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  • Writer's pictureSamantha Praus, MSE, LPCC

I Have Anxiety and Here is My Nighttime Routine to Relieve Stress, Manage Anxiety and Get a Good Night's Sleep: Tips From a Therapist to Help You Get to Sleep

Like many with anxiety, you may struggle to get to sleep. It’s hard to get a good night's rest when your mind is full of racing thoughts or your trapped in the feeling of tomorrow’s impending doom. 

I spent years of my life deprived of sleep because of anxiety. I can relate to how difficult it is to fall asleep and stay asleep. 

Several years ago I committed to establishing a solid nighttime routine to improve my sleep, which has also drastically improved my ability to function as a human being, and this has been a game changer in alleviating my chronic stress and managing my anxiety.

Here are some tips for a good bedtime routine to help you get to sleep (and stay asleep): 

  • Start your nighttime routine in low or minimal lighting.

I brush my teeth, change my clothes and do other miscellaneous nighttime things in low light which means I don’t turn on the lights above the vanity or ceiling lights. Instead, I use the light from an adjacent room, hallway or a nightlight to get enough lighting to see but not so much that I’m stimulating my brain and nervous system. 

  • Make your space comfortable. 

If I am doing something while in bed to help me sleep, like reading, I will use a book light or a lamp with a 3-way bulb on the lowest setting. Like the step above, this is to ensure that my brain and nervous system are not being overstimulated by bright light. 

I love coziness and warmth, and have found that investing in these two things helps me fall and stay asleep. I have a blanket that helps keep my body temperature just right when I sleep and on nights when it is a bit chillier (winter in MN), I will put on socks before bed to provide a little extra warmth as I am cozying up for a good read.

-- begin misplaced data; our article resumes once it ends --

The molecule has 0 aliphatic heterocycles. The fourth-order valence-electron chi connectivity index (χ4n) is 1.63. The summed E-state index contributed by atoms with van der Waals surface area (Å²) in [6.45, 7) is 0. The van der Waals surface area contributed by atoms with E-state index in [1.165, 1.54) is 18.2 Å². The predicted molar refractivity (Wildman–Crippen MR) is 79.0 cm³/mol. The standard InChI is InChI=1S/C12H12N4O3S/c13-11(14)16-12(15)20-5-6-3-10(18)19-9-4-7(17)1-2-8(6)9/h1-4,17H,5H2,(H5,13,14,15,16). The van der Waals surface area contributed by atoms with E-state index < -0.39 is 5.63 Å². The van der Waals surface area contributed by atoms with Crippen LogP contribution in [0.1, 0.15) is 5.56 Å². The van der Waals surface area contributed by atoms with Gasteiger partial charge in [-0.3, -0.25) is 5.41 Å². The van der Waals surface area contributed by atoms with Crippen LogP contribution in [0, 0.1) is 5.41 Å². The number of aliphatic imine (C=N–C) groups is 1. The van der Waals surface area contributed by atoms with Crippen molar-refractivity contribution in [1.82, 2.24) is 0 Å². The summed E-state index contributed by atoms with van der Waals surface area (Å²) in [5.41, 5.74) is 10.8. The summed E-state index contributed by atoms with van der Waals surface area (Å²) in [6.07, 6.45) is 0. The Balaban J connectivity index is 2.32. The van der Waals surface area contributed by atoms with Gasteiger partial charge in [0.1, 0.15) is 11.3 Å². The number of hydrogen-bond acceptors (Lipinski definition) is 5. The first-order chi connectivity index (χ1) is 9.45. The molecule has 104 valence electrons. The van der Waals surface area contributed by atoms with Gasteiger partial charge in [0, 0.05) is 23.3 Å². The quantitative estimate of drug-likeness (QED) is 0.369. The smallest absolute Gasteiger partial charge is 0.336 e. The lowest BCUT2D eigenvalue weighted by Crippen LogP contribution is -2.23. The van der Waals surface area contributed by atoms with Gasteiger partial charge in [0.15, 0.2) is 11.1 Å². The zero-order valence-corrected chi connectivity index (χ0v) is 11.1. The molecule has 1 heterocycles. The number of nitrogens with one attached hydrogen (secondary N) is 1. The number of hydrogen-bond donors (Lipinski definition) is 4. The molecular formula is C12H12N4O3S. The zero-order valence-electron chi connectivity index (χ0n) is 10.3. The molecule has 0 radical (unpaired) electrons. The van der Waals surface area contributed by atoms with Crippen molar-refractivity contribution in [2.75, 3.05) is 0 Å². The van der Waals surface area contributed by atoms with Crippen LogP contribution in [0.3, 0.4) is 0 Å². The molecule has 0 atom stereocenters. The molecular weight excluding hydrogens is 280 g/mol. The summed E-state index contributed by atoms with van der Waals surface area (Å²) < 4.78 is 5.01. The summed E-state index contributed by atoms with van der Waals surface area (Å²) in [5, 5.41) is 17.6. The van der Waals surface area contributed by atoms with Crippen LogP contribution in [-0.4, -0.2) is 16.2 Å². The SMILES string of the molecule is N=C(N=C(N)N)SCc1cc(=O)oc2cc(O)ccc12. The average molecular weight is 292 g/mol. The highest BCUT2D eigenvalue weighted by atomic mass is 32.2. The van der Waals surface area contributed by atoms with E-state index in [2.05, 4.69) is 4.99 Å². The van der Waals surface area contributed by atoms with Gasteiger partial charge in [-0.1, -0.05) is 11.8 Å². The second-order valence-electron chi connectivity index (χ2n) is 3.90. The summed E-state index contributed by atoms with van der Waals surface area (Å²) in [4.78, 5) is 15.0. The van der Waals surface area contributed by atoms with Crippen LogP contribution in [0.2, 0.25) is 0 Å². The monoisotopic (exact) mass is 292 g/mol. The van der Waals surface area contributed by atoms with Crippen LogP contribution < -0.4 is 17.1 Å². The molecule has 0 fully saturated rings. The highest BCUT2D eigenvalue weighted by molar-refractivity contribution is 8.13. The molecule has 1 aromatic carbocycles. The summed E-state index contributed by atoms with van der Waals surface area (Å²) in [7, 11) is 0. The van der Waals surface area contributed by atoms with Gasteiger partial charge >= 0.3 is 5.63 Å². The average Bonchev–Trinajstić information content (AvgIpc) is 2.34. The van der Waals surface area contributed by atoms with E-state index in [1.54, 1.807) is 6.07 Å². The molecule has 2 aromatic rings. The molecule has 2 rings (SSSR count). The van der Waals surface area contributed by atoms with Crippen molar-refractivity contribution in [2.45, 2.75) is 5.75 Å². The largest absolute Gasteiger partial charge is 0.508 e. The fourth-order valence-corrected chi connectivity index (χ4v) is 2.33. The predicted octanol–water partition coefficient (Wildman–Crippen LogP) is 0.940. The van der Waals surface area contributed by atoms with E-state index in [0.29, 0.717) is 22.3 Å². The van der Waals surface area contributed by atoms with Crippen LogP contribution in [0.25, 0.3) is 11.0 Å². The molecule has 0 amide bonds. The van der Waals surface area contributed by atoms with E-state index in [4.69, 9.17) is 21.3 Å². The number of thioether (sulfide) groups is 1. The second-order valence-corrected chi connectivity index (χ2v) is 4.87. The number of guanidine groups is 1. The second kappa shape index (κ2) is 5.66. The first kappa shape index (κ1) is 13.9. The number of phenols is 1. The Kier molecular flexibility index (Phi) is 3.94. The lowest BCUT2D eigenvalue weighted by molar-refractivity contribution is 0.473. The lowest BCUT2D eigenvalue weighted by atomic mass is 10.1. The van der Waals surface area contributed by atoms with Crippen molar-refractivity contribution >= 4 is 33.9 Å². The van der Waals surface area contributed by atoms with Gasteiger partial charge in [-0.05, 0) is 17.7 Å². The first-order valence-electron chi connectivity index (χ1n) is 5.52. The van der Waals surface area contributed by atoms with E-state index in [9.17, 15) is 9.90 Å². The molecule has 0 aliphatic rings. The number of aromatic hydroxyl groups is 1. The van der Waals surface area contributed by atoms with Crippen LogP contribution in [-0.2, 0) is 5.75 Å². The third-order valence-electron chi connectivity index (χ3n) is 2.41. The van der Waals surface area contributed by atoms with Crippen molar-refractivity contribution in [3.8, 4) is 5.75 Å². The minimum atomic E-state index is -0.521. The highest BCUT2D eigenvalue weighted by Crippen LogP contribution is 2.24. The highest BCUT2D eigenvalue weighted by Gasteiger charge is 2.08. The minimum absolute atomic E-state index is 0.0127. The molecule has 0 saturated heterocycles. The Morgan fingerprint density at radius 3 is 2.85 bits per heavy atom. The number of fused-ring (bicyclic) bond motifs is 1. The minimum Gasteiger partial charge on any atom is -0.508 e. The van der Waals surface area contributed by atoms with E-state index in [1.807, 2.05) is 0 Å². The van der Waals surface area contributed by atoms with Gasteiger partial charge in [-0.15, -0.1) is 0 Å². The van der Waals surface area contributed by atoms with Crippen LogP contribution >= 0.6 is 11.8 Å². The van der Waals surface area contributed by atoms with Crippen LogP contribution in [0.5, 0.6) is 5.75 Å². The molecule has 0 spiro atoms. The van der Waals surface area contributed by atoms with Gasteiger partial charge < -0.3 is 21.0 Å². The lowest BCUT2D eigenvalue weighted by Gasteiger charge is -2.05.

Having the right pillow can be vital in obtaining good sleep, so I have a few different pillows and will swap them out as needed depending on the season and position I will sleep in. 

  • Relieve muscle tension. 

I use an acupressure mat nightly to relive any pain, stress or tension that has built up throughout the day.

I follow-up my acupressure routine with a heating pad. I find that the warmth gives me that little extra relief my body is looking for. 

  • Relax your mind.

I read for 30 minute to 1 1/2 hours every night. Reading is something I really enjoy and having this as a nighttime routine helps drown out any lingering noise from the day, reducing my stress levels, helping to relax my mind and calm my nervous system. 

  • Turn out the lights and go to bed as soon as you start to feel a sense of being tired.

There’s usually a point in which I am reading that my eyelids begin to feel heavy and droop, and I can’t recall what I have just read. This is the point in which I close my book, turn off the light, and go to sleep. This is the signal that I am tired and ready for a good night's rest. 

Whatever nighttime routine you implement, be sure to stick to it. It takes time to build your system up to a routine, but over time this routine will signal to your brain that it’s time to sleep. 

If you’re thinking about adding therapeutic support to your self-care routine, get in touch using the contact page on our website: to schedule a complimentary 15-minute phone consultation to see if we’re a good fit for you. Anxiety is our wheelhouse and we'd love to chat and discuss how we can be of support!

If you have any questions, don’t hesitate to reach out. I’d love to hear from you!

Samantha Praus, MSE, LPCC 

Licensed Professional Clinical Counselor

a cat sleeping on a white blanket
Tips from a Therapist to Get a Good Night's Sleep


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